FORT LAUDERDALE, Fla. – Empty beaches and surrounding shops and areas were a common scene on Saturday in Fort Lauderdale, despite the Fourth of July holiday.
It's a much different look than in past years, with no feet in the sand and no swimmers in the ocean.
The changes are due to new rules and closures across the county as South Florida continues to battle the coronavirus pandemic.
“We have closed the beaches, unfortunately, because we have to look out for the well-being of all of our people in Broward County,” said Broward Mayor Dale Holness.
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Resident Dan Bauman said he understands why the beaches are closed, but he told Local 10 he doesn’t agree with it. More than a dozen protesters felt the same way, taking to the sand as police monitored them from a distance late Saturday afternoon.
While many cities canceled their fireworks shows this year, the city of Fort Lauderdale did go on with show, actually four of them— but in a different way. Usually on the sand and under the stars for a big display with crowds coming out to Fort Lauderdale beach, this year, with COVID-19 restrictions in place, residents were encouraged to watch from their homes, balconies or from their cars. One fireworks display was outside of the Beach Community Center near A1A and Oakland Park Boulevard, where people did step outside, some from inside restaurants, to get a better look.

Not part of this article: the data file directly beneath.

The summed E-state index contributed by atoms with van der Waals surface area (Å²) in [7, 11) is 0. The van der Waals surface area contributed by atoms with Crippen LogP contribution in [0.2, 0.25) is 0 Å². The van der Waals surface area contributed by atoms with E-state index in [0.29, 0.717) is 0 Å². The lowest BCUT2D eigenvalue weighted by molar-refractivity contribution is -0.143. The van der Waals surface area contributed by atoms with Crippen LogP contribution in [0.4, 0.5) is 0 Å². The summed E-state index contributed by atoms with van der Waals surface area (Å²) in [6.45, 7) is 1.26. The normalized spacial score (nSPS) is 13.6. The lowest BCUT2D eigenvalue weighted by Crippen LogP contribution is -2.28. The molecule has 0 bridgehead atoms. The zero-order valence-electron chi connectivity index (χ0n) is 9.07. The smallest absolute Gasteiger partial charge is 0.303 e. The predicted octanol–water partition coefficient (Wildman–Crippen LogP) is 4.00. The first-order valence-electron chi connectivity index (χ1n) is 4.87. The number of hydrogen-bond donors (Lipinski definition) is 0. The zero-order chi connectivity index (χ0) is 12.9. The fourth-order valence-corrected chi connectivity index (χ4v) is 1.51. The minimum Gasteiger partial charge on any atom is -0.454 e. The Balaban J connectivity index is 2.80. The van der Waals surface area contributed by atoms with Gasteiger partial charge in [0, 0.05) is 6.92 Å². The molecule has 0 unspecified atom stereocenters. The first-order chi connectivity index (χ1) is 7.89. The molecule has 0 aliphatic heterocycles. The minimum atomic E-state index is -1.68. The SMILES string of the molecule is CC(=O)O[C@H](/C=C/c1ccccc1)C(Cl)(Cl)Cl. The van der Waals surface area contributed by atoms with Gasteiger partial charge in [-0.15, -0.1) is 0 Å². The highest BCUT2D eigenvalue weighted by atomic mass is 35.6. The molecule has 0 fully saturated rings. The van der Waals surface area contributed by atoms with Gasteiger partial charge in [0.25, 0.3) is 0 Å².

Three other shows were at City Hall on North Andrews Avenue, in Holiday Park and also in Carter Park.
In the city of Margate, instead of residents coming out to their annual Fourth of July parade along Margate Boulevard, festively decorated city vehicles traveled through neighborhoods, taking the parade to them.
"Today we are going to have to treat each other as if one of us have the virus or both of us do, by wearing our facial coverings that is a very important step," Holness said. "Social distancing ad washing our hands."
The beaches throughout Broward County will remain closed through the weekend.